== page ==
Revived California Assembly Bill threatens municipal golf, but in a watered-down form

The state bill proposes unspecified funding for repurposing publicly owned golf courses into housing developments.

A California Assembly bill that potentially could fund the repurposing of municipal golf courses into land for housing is moving forward again after dying in committee in 2021.

The gist of Assembly Bill 672 is that California faces huge homelessness problems and soaring housing costs, so municipal golf courses could be shut down and the land developed into housing, including at least 25 percent occupancy by low-income households.

Since being revived in early 2022, AB 672 has been significantly modified and passed two Assembly committees this week. It likely will reach an appropriations committee next week, and if approved there, it eventually would move to the full Assembly and then the California Senate for a vote.

The bill has caused outcry from many golfers and organizations, especially in the form in which it was written in 2021 that would have mandated that municipal golf courses be converted into housing.

In the bill’s current form, there is no such mandate. Instead, local governments and authorities would be allowed to make choices about closing municipal courses, and state funding would be made available to subsidize development into housing. Basically, it’s a much softer bill now than in its original form. And it faces huge obstacles in ever passing into law, not the least of which is that its current form does not specify any funds for development subsidies. In its original form, AB 672 provided $50 million for subsidies, but that funding line has been stricken from the current bill.

Craig Kessler, the director of public affairs for the Southern California Golf Association, on Thursday told Golfweek that the bill has gone from having a devastating impact in its 2021 form, to having significant impact, to now having much less impact if it were to pass. He also predicts many hurdles for the bill from supporters of public-access golf in the state.

“While I was never optimistic about this bill dying early in the 2022 process, I remain optimistic that it will not get signed into law in 2022,” Kessler said, “but only if the golf community continues to be as engaged in the next few months as it has in the past few months.”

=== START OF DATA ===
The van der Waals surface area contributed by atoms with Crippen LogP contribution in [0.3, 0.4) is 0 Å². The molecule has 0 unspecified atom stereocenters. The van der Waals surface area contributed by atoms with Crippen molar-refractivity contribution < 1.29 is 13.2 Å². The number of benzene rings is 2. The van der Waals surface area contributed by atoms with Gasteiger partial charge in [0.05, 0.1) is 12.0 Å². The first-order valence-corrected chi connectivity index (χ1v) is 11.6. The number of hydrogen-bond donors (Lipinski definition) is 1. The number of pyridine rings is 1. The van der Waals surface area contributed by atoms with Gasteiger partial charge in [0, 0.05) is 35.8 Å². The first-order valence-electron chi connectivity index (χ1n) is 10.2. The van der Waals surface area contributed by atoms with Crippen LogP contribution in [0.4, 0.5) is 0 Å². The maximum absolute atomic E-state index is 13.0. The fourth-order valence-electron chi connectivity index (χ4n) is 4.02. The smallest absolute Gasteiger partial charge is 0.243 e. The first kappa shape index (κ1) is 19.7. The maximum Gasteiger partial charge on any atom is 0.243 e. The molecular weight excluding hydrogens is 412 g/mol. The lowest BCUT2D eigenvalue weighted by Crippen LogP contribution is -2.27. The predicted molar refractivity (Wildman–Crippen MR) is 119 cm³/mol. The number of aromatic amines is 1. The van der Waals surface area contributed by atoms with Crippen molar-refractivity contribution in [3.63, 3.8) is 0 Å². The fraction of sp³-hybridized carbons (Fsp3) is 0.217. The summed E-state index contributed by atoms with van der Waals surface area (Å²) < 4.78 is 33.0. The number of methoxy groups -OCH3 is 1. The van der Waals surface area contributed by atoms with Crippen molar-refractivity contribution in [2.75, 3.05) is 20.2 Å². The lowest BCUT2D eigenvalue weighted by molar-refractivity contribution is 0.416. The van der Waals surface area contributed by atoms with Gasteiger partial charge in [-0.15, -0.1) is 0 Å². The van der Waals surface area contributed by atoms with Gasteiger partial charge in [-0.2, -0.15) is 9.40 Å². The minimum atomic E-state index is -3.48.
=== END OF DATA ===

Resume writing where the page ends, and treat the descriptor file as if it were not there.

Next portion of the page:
There are more than 200 municipal courses in California, making up 22 percent of all courses in the state, including such highly ranked facilities as Torrey Pines, site of the 2021 U.S. Open in San Diego. AB 672 does not address privately owned public-access courses, such as most daily-fee courses, or privately owned country clubs.

The bill in its current form would:

  • Provide incentives in the form of grants to local agencies that enter into a development agreement to convert a publicly owned golf course into housing and publicly accessible open space.
  • Mandate that at least 25 percent of all new dwelling units would be occupied by lower-income households for a period of no less than 55 years.
  • Garcia describes the proposed law officially as the “Conversion of Publicly Owned Golf Courses to Affordable Housing” in the bill, but the bill does not specify or cap what type of housing might constitute the remaining 75 percent of dwelling units.
  • At least 15 percent of any such development must be open space, but golf courses would not be considered open space.
  • No more than a third of any such development could be used for non-residential purposes, including parking.
Rancho Park Golf Course
The municipal Rancho Park Golf Course used to host the PGA Tour’s Los Angeles Open. (Todd Kelly/Golfweek)

Larry Bohannan of the Palm Springs Desert Sun reported last April that the proposed law would remove municipal golf courses from protections of the Public Park Preservation Act, provide an exemption to the California Environmental Quality Act (CEQA) and make it easier to rezone public open-space land for housing.